“Have you thought of the chance I’m taking by speaking out this way? Can you imagine the deluge of crank letters, curses, threats and obscenities I’ll receive after these remarks gain general circulation? Worse, the boycott of my records, my films, maybe a picket line at my opening at the Sands. Why? Because I’ve dared to say that love and decency are not necessarily concomitants of religious fervor.”[3]

The interviewer from Playboy said, “If you think you’re stepping over the line, offending your public or perhaps risking economic suicide, shall we cut this off now, erase the tape and start over along more antiseptic lines?” Sinatra responded: “No, let’s let it run. I’ve thought this way for years, ached to say these things. Whom have I harmed by what I’ve said? What moral defection have I suggested? No, I don’t want to chicken out now. Come on, pal, the clock’s running.”[4]

The clock’s running. Darlison wrote that, like Jesus, we are all crucified between two thieves, those thieves being our past and our present.

“What do these bandits steal? They steal our life. They are the past and the future, the twin thieves of everyone’s life. . . The past consumes us with regret, remorse, revenge, nostalgia, habit; the future eats away at our life with anxiety, uncertainty, procrastination, fear. . . We enter into the life of promise today. Now. It’s now or never. By destroying, or transforming, those twin thieves of our lives we enter into a whole new way of being, resurrected life, when the tomb which held us fast is broken open . . . This is the consistent message of the world’s spiritual traditions. This is the perennial philosophy.”[5]

As I said earlier, it wasn’t the wizard who brought Dorothy Gayle back home; but the truth is, it really wasn’t the kind and pretty Glinda either. It was Dorothy herself who had the power to transform her life. She didn’t need to follow the Yellow Brick Road to the Emerald  City to find a powerful being to grant her wish. She could make it home on her own. And she was happier in her own little house with her family and friends in good old Kansas. Dorothy finally realized that the life she was given was enough for her; likewise, our current earthly lives should be enough for us. Let’s not ignore our vital present in order to weep over our sinful past and dream of a future castle in the sky in a city of gold. Despite what we may have been told, this is not a dress rehearsal; this is the main event. My friend John Marra wrote, “Since this is the only life any of us can actually be certain of, let’s try to fill it with all the love, joy, and happiness we possibly can because it’s so precious.”[6]

The clock’s running! If there is more after this life, great; but destroying one another in search of an ideal that may never come to fruition cannot be the right way to live. All religions, including Christianity, separate humans from one another when even the biblical scriptures urge unity. I hope it won’t take much more time before we realize that when we leave here we may go the way of every monkey, squirrel, and cockroach; therefore, our time, money, and energies should be used to help one another live a better life now (here, on Earth, in Kansas or wherever we may be), because we don’t know what is beyond the grave. Even if we exist after this life, it may not be as the people we are now (or as people at all). The only legacy we may have is whatever we create in the here and now. Let’s make the only life we know we have one of acceptance of all people, regardless of their religious views or way of life that may be different from ours. As my friend Dale Stanford said, any god who might be out there watching us will surely honor that behavior.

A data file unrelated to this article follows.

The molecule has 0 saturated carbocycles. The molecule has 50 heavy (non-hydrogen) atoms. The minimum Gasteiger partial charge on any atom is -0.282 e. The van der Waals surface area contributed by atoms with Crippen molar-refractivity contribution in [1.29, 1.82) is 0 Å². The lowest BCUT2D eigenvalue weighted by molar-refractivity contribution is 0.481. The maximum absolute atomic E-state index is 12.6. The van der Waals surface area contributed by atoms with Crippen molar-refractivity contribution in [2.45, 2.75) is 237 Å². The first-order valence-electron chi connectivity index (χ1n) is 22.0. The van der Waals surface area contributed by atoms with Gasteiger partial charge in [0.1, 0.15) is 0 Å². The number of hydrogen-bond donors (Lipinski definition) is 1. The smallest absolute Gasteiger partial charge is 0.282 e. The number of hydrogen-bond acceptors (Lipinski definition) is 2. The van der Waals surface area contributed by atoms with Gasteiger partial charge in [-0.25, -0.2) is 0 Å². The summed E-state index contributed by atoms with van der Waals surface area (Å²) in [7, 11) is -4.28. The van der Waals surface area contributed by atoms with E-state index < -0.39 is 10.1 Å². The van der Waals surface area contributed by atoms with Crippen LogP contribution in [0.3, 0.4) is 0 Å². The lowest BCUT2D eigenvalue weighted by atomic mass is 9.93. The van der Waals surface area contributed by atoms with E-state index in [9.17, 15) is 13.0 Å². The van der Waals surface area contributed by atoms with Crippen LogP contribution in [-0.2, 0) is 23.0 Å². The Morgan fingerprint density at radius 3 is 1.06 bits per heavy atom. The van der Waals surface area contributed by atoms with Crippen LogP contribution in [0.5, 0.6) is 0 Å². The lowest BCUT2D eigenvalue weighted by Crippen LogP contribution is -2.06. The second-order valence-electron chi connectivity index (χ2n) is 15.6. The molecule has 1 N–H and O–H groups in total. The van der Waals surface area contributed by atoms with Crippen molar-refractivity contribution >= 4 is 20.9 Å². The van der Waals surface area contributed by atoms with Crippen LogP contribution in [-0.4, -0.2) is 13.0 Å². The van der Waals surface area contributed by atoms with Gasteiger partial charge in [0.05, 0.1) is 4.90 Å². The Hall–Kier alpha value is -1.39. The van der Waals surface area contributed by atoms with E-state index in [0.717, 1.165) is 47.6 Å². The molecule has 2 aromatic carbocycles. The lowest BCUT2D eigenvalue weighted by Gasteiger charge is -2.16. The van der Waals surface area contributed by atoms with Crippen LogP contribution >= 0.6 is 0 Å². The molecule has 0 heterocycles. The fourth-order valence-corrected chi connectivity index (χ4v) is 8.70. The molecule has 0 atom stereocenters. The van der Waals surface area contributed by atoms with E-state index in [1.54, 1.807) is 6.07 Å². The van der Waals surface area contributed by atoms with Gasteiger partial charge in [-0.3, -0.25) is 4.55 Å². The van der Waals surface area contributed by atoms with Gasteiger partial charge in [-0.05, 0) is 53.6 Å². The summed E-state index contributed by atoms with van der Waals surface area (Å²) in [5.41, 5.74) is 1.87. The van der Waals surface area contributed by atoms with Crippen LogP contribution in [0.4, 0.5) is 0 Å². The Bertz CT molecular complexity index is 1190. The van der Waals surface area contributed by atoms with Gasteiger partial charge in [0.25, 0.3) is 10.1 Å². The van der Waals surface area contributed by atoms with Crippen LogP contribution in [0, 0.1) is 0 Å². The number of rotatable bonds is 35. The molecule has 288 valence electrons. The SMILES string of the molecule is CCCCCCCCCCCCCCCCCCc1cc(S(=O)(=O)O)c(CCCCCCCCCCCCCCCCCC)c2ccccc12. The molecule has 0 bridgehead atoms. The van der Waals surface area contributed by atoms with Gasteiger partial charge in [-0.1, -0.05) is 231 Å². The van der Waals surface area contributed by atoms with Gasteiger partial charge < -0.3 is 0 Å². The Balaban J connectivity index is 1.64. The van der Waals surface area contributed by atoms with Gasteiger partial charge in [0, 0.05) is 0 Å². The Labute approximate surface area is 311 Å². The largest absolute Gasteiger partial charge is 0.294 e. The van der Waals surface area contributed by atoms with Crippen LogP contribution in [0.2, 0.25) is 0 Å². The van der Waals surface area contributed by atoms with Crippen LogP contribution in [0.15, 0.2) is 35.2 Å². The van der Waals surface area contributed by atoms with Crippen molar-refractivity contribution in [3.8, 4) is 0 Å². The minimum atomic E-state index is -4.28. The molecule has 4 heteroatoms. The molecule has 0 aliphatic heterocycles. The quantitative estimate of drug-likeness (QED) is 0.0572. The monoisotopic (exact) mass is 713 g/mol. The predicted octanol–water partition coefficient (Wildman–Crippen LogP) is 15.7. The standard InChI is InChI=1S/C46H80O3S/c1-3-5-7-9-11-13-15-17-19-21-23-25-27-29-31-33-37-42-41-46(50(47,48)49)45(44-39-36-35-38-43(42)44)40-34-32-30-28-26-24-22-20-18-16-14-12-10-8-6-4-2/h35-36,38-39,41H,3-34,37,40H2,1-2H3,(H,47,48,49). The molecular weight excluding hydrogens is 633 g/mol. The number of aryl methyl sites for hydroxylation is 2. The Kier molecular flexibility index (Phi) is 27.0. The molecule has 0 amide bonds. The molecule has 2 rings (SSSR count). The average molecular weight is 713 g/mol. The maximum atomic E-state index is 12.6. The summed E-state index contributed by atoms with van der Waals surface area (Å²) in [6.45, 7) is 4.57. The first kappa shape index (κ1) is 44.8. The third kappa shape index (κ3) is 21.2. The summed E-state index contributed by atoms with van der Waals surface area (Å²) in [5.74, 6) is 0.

This book could be my undoing in the eyes of many—the last straw for some or the final nail in my coffin; and my friends and loved ones will no doubt wonder why I don’t pretend I still believe in Yahweh and Jesus rather than bringing disrespect upon myself and creating shock waves in my personal environment. The answer is the same as it would be if I had been worshiping Baal, Mithra, Chrishna, or Hercules, and I suddenly discovered that my god wasn’t real. Would I keep quiet then and feign belief in a pagan god just because the crowd was worshiping him? No, I wouldn’t. I can’t profess to worship a god I consider to be pagan (no matter how many others believe in him), nor can I worship a human being (Jesus, if he was truly a historical figure). I also can’t, and in my opinion shouldn’t, keep quiet. I must raise my voice along with the voices of others who are breaking the shackles of superstition and paganism. So my readers can feel sorry for me, they can pray for me, they can even turn me over to Satan. But let’s let it run.

Tina Rae Collins

My goal is to share my book The Judaeo-Christian Myth one article at a time. If you find these articles interesting or you don’t think I’ll reach my goal (always a possibility, I suppose), and/or you just can’t wait, you can purchase the book by clicking on the picture above or the title in this paragraph. Thanks for reading!

[1] “Frank Sinatra’s views on organized religion were decades ahead of his time,” deadstate.org, 29 Aug. 2014, web, 8 Nov. 2014. [2] “Frank Sinatra’s views on organized religion were decades ahead of his time.” [3] “Frank Sinatra’s views on organized religion were decades ahead of his time.” [4] “Frank Sinatra’s views on organized religion were decades ahead of his time.” [5] Darlison, “Two Thieves.” [6] John Marra, facebook.com, 24 June 2015, web, 24 June 2015.